A Helpful Guide to Sea Turtles

Sea Turtle Season

Sea Turtle Season May 1 – October 31. To comply with regulations that protect the turtles and the Anastasia Island Beach Mouse, beach driving and lighting rules are in effect May 1st to October 31st. Vehicular traffic on the beach is only allowed from 8:00 am to 7:30 pm. Additionally, all beachfront properties are required to reduce the impact of interior and exterior lights which may impact nesting sea turtles. Turtle season rules.

If You See a Turtle in Distress

If you find a sick / injured / dead sea turtle do not put them back into the water as they may need medical attention.

Please call:

Sheriff's Office: (904) 824-8304

SJC Habitat Conservation: (904) 209-3740

FL Fish & Wildlife Conservation Commission's 24-hour Wildlife Alert Number: 1-888-404-FWCC (1-888-404-3922)

Check out our Share the Beach brochure (26MB). St. Johns County's guide to sharing and protecting the beaches.

Sea Turtle Nesting

The beaches of northeast Florida are considered as an important nesting area for the loggerhead (Caretta caretta), green (Chelonia mydas) and leatherback (Dermochelys coriacea) sea turtles. Sea turtles emerge from the Atlantic Ocean to nest on our beaches each summer (May 1 to October 31). Females crawl from the water late at night to lay their eggs. They deposit, on average, 100 ping pong ball sized eggs in each nest. They usually lay 2 to 3 nests per season on a 2-3 year cycle. The eggs incubate in the sand for about 2 months. As the conditions have cooled inside the egg chamber the hatchlings emerge out of the nest as a group. As the young turtles exit the nest they instinctually seek the horizon by looking for natural light reflecting off the water.

Growing Up

Upon reaching the water, hatchlings begin their journey spending their first days of their lives swimming offshore. Once there, the tiny sea turtles crawl into mats of drifting algae called sargassum. They spend the first few years of their lives passively drifting on their oceanic rafts feeding on almost anything they can catch in the sargassum. After a few years, the juvenile sea turtles leave their protective nursery and move to inshore feeding grounds where they spend the rest of their pre-adult lives. Ultimately, at the age of 12 - 30, adult, female, sea turtles return to their natal beach to lay nests of their own. Estimates predict that about one in a thousand hatchlings survive to adulthood.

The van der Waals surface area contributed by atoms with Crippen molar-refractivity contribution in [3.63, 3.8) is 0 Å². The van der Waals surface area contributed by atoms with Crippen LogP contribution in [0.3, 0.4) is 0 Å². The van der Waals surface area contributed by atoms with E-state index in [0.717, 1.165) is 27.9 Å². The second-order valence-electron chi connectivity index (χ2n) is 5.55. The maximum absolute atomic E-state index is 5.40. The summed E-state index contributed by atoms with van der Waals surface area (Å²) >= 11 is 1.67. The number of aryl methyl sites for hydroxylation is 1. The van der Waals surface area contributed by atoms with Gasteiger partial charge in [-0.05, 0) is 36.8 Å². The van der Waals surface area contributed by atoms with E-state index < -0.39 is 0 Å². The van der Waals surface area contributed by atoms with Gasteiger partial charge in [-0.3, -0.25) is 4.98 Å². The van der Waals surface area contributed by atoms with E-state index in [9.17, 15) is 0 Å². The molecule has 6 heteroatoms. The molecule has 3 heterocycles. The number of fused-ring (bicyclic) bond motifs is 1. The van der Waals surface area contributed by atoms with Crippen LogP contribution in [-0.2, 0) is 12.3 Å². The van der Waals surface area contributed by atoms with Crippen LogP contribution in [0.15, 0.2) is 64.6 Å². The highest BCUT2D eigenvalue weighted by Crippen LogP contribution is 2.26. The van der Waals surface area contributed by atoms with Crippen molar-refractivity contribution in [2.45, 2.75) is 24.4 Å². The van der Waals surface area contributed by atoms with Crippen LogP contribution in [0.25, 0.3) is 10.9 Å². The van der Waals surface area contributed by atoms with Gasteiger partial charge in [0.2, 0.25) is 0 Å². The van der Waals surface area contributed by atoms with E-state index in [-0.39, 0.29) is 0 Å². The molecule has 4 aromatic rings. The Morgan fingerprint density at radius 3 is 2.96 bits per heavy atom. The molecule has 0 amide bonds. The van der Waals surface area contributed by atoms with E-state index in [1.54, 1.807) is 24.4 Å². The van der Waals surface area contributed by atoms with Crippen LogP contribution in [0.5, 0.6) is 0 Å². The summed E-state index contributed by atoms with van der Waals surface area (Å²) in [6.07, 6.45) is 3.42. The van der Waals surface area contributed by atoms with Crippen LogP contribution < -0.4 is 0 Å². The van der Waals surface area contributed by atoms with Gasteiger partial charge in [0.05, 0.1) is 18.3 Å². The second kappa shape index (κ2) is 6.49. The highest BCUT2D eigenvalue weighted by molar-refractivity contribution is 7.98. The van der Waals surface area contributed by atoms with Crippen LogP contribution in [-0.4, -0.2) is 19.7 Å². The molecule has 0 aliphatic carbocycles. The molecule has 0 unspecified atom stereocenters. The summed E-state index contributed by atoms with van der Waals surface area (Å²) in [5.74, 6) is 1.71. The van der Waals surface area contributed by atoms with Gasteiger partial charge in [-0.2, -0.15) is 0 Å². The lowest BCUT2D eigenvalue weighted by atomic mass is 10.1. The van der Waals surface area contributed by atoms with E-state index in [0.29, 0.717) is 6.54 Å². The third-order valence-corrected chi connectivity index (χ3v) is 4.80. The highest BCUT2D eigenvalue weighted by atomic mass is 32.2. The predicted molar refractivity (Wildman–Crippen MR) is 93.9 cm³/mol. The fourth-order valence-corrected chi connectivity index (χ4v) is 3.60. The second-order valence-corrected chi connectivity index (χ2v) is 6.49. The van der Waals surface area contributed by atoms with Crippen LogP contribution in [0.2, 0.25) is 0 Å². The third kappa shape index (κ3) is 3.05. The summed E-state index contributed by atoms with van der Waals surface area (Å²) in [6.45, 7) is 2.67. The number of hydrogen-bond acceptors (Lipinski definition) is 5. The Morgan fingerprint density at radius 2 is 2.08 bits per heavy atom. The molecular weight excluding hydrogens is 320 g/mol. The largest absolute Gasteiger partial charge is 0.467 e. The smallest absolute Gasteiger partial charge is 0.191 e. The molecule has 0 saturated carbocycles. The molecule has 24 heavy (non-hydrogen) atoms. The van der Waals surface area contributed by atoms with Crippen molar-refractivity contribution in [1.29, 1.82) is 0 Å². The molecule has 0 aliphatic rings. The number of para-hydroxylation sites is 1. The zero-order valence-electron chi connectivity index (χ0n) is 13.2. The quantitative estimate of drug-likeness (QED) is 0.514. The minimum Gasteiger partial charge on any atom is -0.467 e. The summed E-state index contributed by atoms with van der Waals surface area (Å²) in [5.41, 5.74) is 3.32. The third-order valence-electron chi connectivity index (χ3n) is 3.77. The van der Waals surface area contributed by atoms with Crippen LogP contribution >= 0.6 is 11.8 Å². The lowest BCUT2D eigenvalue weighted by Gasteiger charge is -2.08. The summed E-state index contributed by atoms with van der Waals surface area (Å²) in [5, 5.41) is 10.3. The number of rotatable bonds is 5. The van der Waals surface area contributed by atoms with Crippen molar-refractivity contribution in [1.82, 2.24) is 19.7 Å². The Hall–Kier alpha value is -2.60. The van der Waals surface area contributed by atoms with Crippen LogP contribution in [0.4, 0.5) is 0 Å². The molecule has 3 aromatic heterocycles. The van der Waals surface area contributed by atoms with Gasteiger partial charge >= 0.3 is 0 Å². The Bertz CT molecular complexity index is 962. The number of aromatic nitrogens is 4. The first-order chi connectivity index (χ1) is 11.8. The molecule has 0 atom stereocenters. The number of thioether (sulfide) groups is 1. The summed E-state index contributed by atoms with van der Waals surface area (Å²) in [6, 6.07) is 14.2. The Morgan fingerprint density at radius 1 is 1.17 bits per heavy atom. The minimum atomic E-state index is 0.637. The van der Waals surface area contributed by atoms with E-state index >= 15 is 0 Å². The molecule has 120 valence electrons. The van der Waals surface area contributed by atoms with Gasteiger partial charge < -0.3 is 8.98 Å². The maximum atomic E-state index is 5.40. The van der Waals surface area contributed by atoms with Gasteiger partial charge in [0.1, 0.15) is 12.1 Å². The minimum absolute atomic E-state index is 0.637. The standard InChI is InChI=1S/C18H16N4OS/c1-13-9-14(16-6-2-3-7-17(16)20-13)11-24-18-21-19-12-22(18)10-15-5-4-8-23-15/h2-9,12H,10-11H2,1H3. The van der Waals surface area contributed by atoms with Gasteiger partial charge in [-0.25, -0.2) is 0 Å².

Stewardship

Every morning between May 1 and October 31 sea turtle volunteers patrol the beaches looking for signs of sea turtle nesting. Each sea turtle emergence is examined and documented as a nest or false crawl (a non-nesting emergence). Each nest is marked with stakes, flagging, and, if necessary, covered with a metal screen to protect it from predators. After a nest has been marked, it is carefully monitored for signs of tidal inundation, predation, and finally hatching. After the hatchlings emerge from the nest volunteers return to evaluate and document how many hatchlings emerged. The eggs are counted and a hatching success (the number of hatched egg shells in relation to the total number of eggs) is calculated for each nest.

Stranding

When a sea turtle is found on the beach, or in the water, dead, sick or injured, it is considered a stranded animal.  Whether the sea turtle is a hatchling, juvenile or adult and still alive it is in need of medical attention. Report strandings to the Florida Fish and Wildlife Conservation Commission at 1-888-404-FWCC (1-888-404-3922). Please be prepared to answer the following questions:

  1. What is the exact location of the animal (i.e. name of beach or access point)?
  2. Is the turtle alive or dead?
  3. What is the approximate size of the animal?
  4. Is the turtle marked with spray paint?

The answers will give us the information we need to respond quickly with the correct equipment to handle the animal. An animal with spray paint indicates the turtle has already been documented.

If you find a sea turtle floating in the water get a GPS reading, take pictures, and call the Florida Fish and Wildlife Conservation Commission at 1-888-404-FWCC (1-888-404-3922).